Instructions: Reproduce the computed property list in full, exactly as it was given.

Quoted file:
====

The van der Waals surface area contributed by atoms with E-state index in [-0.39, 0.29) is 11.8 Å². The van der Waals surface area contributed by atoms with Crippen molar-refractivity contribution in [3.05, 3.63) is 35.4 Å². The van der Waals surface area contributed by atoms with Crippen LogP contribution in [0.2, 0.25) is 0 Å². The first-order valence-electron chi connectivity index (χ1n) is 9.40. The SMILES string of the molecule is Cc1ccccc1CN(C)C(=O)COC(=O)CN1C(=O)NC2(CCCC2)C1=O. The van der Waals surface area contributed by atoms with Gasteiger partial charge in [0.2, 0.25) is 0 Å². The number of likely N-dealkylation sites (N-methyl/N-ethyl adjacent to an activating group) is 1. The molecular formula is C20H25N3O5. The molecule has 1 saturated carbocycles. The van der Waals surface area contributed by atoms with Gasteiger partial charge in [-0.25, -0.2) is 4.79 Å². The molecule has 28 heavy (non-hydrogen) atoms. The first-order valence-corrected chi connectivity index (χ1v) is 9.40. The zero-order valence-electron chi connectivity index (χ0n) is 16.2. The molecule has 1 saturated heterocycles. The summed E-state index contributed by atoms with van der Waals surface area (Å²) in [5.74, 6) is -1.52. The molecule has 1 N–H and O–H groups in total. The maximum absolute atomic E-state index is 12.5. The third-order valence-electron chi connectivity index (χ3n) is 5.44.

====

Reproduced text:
The van der Waals surface area contributed by atoms with E-state index in [-0.39, 0.29) is 11.8 Å². The van der Waals surface area contributed by atoms with Crippen molar-refractivity contribution in [3.05, 3.63) is 35.4 Å². The van der Waals surface area contributed by atoms with Crippen LogP contribution in [0.2, 0.25) is 0 Å². The first-order valence-electron chi connectivity index (χ1n) is 9.40. The SMILES string of the molecule is Cc1ccccc1CN(C)C(=O)COC(=O)CN1C(=O)NC2(CCCC2)C1=O. The van der Waals surface area contributed by atoms with Gasteiger partial charge in [0.2, 0.25) is 0 Å². The number of likely N-dealkylation sites (N-methyl/N-ethyl adjacent to an activating group) is 1. The molecular formula is C20H25N3O5. The molecule has 1 saturated carbocycles. The van der Waals surface area contributed by atoms with Gasteiger partial charge in [-0.25, -0.2) is 4.79 Å². The molecule has 28 heavy (non-hydrogen) atoms. The first-order valence-corrected chi connectivity index (χ1v) is 9.40. The zero-order valence-electron chi connectivity index (χ0n) is 16.2. The molecule has 1 saturated heterocycles. The summed E-state index contributed by atoms with van der Waals surface area (Å²) in [5.74, 6) is -1.52. The molecule has 1 N–H and O–H groups in total. The maximum absolute atomic E-state index is 12.5. The third-order valence-electron chi connectivity index (χ3n) is 5.44.